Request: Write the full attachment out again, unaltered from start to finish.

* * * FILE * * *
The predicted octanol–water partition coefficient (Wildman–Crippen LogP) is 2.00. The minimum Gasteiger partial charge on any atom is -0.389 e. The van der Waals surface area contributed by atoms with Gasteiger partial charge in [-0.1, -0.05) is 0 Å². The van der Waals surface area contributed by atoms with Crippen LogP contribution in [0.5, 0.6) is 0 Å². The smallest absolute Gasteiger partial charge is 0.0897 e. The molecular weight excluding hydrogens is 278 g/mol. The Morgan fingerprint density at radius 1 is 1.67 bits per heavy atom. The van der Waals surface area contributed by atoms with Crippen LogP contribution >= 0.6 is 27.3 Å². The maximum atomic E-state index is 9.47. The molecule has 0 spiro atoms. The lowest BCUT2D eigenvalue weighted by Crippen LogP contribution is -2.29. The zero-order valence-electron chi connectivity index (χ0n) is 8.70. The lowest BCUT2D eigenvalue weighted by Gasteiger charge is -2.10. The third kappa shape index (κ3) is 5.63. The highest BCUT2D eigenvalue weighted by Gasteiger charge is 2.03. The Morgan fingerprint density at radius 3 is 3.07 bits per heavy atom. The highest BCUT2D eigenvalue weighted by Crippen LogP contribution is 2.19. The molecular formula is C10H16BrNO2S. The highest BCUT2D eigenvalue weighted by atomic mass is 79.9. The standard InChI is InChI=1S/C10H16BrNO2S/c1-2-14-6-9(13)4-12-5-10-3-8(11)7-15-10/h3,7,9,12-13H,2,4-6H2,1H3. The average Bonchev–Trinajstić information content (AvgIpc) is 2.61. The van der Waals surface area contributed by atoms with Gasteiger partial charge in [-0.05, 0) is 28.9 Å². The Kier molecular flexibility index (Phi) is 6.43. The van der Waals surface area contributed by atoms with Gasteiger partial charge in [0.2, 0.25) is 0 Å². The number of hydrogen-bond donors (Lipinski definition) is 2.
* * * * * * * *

The predicted octanol–water partition coefficient (Wildman–Crippen LogP) is 2.00. The minimum Gasteiger partial charge on any atom is -0.389 e. The van der Waals surface area contributed by atoms with Gasteiger partial charge in [-0.1, -0.05) is 0 Å². The van der Waals surface area contributed by atoms with Crippen LogP contribution in [0.5, 0.6) is 0 Å². The smallest absolute Gasteiger partial charge is 0.0897 e. The molecular weight excluding hydrogens is 278 g/mol. The Morgan fingerprint density at radius 1 is 1.67 bits per heavy atom. The van der Waals surface area contributed by atoms with Crippen LogP contribution >= 0.6 is 27.3 Å². The maximum atomic E-state index is 9.47. The molecule has 0 spiro atoms. The lowest BCUT2D eigenvalue weighted by Crippen LogP contribution is -2.29. The zero-order valence-electron chi connectivity index (χ0n) is 8.70. The lowest BCUT2D eigenvalue weighted by Gasteiger charge is -2.10. The third kappa shape index (κ3) is 5.63. The highest BCUT2D eigenvalue weighted by Gasteiger charge is 2.03. The Morgan fingerprint density at radius 3 is 3.07 bits per heavy atom. The highest BCUT2D eigenvalue weighted by Crippen LogP contribution is 2.19. The molecular formula is C10H16BrNO2S. The highest BCUT2D eigenvalue weighted by atomic mass is 79.9. The standard InChI is InChI=1S/C10H16BrNO2S/c1-2-14-6-9(13)4-12-5-10-3-8(11)7-15-10/h3,7,9,12-13H,2,4-6H2,1H3. The average Bonchev–Trinajstić information content (AvgIpc) is 2.61. The van der Waals surface area contributed by atoms with Gasteiger partial charge in [-0.05, 0) is 28.9 Å². The Kier molecular flexibility index (Phi) is 6.43. The van der Waals surface area contributed by atoms with Gasteiger partial charge in [0.2, 0.25) is 0 Å². The number of hydrogen-bond donors (Lipinski definition) is 2.